In addition, Kawasaki Education Institution now has 6,000 students each year from the following institutions -Kawasaki University of Medical Welfare, Kawasaki Medical College, Kawasaki Junior College of Rehabilitation, High School attached to Kawasaki Medical School and Kawasaki Childcare Center.
All of these students come to the Medical Museum to study.
In 1970, the traditional medical course in Japan was based on lectures that were research orientated. The Kawasaki school used an integrated, patient orientated
method of teaching. To help to achieve this they used audio-visual materials. However, these were not popular with students, so the format of teaching had to be revised.
In 1980, to mark the 10th year since the foundation of the Medical School, a new building was constructed as an educational museum designed to be a better way of
presenting interactive learning opportunities for both undergraduate and post graduate students. An addition to this was the opportunity to help to provide facilities for ongoing education of physicians.
Professor Toshiaki Manabe was Professor of Pathology during this time and he had a considerable input into the design of the course, and of the new building.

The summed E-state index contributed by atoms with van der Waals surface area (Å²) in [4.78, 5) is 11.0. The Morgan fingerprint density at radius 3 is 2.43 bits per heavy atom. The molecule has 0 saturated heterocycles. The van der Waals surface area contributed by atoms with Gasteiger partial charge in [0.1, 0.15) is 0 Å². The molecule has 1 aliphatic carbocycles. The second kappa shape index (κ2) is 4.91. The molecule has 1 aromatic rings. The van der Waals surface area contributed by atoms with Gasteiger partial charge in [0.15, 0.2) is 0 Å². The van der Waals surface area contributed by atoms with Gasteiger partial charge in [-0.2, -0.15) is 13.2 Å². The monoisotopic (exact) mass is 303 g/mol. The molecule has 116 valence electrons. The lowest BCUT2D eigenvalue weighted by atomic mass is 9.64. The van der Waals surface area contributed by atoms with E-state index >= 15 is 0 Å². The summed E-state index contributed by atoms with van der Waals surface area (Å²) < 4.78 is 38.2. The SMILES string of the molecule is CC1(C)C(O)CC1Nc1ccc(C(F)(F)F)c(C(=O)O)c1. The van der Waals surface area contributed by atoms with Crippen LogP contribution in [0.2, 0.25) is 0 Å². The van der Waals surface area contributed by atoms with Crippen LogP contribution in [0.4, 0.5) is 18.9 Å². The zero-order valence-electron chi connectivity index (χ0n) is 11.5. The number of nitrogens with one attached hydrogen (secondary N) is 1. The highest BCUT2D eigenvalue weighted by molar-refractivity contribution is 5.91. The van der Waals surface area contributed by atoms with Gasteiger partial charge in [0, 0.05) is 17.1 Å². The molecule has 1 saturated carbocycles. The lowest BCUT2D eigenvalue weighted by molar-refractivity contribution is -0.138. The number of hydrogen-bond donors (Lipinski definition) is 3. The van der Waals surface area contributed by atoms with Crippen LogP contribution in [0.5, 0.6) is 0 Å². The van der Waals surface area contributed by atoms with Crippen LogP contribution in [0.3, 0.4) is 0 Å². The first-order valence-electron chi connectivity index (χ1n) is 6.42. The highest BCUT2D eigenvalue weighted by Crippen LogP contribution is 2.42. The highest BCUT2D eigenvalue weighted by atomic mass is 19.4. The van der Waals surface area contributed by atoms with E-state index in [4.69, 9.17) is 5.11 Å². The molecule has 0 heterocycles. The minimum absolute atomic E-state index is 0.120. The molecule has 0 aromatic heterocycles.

( Toshiaki is now Professor at Kyoto University).
A 5 storey, purpose built building was constructed a short distance away from the Medical School and the teaching hospital.
All the buildings are connected by underground passages so that access is easy under all weather conditions.
Initially 13 staff were appointed, but this number quickly rose to 16. They prepared interactive exhibits that used models, as well as real anatomical and pathological specimens. In 2000, 20 years after its establishment, there were 2 medical and 10 technical staff. In 2021, the staff number has not changed.
Anatomical and pathological specimens are prepared using a number of different techniques –Perspex jars, plastination, corrosion.
The emphasis is on modern medicine rather than on historical items. Progressively, more and more material is being presented as computer based learning exercises.
The first floor is equipped as a Health Education Museum which is open to the public from 9am to 5pm every day except Sundays and holidays. This attracts over 6,000 external visitors annually. By 2020 there were 8,000 visitors, including about 100 groups. These include high school students, the general public, ambulatory patients and their relatives.
The second floor has now also been converted into exhibition space for Health Education. The contents have been progressively updated. (In 2020-2021 the space is closed to the public because of COVID-19.) Short periods of on the job training for elementary school, junior high school and high school students are being provided. From the summer of 2009, elementary school students, junior high school students and their protectors, have been invited to one day courses of study.
These courses are repeated on two consecutive days with100 children attending each day. In 2019 the Museum staff received a commendation from the Japanese government for their performance.